A new American study by Bradley Lane of the University of Texas at El Paso contradicts the oft-cited notion that people will remain in their cars regardless of the cost to do so. The study found that even in cities and towns with poor transit, there is still a fairly strong link between changes in gas prices and shifts in transit ridership. Every 10 percent increase in fuel costs led to an increase in bus ridership of up to 4 percent, and a spike in rail travel of up to 8 percent.
As noted in the Atlantic, most surprising was the reaction by drivers in very auto-dependent areas (such as Omaha, Des Moines, Kansas City, and Indianapolis). The study found “big behavioral responses” to gas price changes in those areas. “What that tells me is that there is actually a greater sensitivity to fluctuation of gasoline costs in cities that tend to be more auto-dependent,” says Lane.
“We typically associate high automobile use in the U.S. with Americans’ need to drive and love to drive. But ultimately there’s a pricing and policy structure that enforces that,” he said, “If we fully costed out some of the impacts on driving and had any inhibitions on car use — not to the level of inhibitions on public transit now; I’d never wish that on anybody — but simply had some way to make automobile travel more difficult and more expensive, and gave an alternative in the form of public transit or denser neighborhoods or shorter multimodal trips, then you could really see a pretty large change.”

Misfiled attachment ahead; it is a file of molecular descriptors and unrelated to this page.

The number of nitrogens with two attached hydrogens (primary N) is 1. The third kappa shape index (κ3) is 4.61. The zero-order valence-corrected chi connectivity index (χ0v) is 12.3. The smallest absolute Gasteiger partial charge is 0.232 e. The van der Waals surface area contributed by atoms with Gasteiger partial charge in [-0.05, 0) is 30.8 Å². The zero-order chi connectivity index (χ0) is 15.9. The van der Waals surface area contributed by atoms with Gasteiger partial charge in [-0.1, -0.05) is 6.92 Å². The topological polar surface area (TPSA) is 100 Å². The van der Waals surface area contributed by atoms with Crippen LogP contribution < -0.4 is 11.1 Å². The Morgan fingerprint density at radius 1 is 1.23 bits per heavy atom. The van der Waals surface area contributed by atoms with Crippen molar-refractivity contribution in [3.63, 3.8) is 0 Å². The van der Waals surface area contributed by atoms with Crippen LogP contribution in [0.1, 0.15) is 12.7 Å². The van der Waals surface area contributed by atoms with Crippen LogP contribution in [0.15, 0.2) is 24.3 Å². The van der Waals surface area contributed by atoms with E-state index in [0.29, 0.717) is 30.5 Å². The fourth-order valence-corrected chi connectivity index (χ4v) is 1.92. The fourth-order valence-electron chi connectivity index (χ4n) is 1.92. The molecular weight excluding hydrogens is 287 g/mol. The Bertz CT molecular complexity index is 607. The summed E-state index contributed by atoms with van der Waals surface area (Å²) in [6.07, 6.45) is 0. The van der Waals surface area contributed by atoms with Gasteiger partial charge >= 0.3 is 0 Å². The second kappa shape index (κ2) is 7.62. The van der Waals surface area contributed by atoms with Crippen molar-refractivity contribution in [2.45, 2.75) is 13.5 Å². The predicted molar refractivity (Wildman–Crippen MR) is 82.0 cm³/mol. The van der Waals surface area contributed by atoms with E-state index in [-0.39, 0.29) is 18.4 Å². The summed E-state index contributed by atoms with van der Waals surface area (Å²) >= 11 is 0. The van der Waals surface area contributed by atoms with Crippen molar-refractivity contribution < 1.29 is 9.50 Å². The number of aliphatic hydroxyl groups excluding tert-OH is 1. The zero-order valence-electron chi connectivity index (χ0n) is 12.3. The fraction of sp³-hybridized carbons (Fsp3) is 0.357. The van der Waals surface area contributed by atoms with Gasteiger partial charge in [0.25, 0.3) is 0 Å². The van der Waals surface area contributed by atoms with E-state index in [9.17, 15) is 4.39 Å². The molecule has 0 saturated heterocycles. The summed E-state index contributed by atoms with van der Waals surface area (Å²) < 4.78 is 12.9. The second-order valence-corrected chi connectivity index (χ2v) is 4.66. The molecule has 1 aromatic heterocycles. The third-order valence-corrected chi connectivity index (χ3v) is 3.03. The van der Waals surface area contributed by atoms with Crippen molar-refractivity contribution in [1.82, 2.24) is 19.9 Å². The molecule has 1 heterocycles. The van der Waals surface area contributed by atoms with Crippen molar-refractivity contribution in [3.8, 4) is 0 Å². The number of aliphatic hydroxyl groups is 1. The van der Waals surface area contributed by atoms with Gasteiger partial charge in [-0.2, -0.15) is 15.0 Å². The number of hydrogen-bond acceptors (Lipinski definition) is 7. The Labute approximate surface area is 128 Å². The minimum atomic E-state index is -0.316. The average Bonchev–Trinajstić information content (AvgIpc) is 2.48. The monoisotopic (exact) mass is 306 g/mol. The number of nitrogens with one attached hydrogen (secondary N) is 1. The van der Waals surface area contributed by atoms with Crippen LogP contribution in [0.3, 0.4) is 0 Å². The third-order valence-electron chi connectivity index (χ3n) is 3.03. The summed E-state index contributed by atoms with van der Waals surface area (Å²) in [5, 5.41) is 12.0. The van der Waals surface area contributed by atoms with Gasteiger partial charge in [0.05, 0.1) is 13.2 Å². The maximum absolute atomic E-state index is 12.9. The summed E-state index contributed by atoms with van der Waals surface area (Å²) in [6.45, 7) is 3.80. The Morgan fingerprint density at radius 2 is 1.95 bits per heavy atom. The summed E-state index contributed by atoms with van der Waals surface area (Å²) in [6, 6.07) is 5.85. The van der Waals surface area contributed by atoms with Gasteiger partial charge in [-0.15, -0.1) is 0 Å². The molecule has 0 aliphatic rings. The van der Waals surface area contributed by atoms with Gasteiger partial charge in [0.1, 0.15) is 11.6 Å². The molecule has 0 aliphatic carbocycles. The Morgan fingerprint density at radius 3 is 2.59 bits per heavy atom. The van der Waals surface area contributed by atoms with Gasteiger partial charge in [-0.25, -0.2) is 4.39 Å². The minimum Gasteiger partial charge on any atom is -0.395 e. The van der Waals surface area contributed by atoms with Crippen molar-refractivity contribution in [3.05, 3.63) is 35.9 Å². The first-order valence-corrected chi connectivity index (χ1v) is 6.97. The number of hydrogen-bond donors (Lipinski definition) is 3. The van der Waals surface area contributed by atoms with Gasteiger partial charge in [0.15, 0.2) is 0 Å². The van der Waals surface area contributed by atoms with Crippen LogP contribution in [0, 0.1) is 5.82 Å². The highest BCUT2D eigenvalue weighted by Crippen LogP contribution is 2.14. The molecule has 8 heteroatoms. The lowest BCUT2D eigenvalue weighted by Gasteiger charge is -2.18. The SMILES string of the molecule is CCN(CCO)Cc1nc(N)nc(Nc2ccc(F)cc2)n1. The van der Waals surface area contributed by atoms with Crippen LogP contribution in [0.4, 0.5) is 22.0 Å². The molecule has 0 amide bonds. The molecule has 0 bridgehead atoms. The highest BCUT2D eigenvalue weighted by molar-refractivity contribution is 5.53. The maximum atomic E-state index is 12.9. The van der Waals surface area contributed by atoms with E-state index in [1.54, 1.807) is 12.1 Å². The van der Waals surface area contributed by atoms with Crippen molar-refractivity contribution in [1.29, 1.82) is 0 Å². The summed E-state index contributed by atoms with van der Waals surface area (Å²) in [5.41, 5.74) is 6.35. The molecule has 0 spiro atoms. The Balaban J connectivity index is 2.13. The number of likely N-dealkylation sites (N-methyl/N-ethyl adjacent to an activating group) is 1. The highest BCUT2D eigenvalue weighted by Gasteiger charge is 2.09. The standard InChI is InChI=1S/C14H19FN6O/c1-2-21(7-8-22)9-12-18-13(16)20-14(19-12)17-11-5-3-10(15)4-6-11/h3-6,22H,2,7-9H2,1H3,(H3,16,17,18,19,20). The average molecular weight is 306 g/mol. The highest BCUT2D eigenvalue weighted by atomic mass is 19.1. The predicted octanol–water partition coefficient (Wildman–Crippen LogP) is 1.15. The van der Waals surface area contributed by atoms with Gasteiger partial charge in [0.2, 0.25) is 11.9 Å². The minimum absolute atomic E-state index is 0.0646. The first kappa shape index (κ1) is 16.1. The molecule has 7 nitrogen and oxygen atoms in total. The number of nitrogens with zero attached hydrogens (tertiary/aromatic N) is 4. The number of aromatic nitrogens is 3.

What do you think, On the Move readers? What would it take to get you out of your car and on to a bus, train, shuttle, or vanpool? Or on a bike, or your feet? We’d love to hear from you.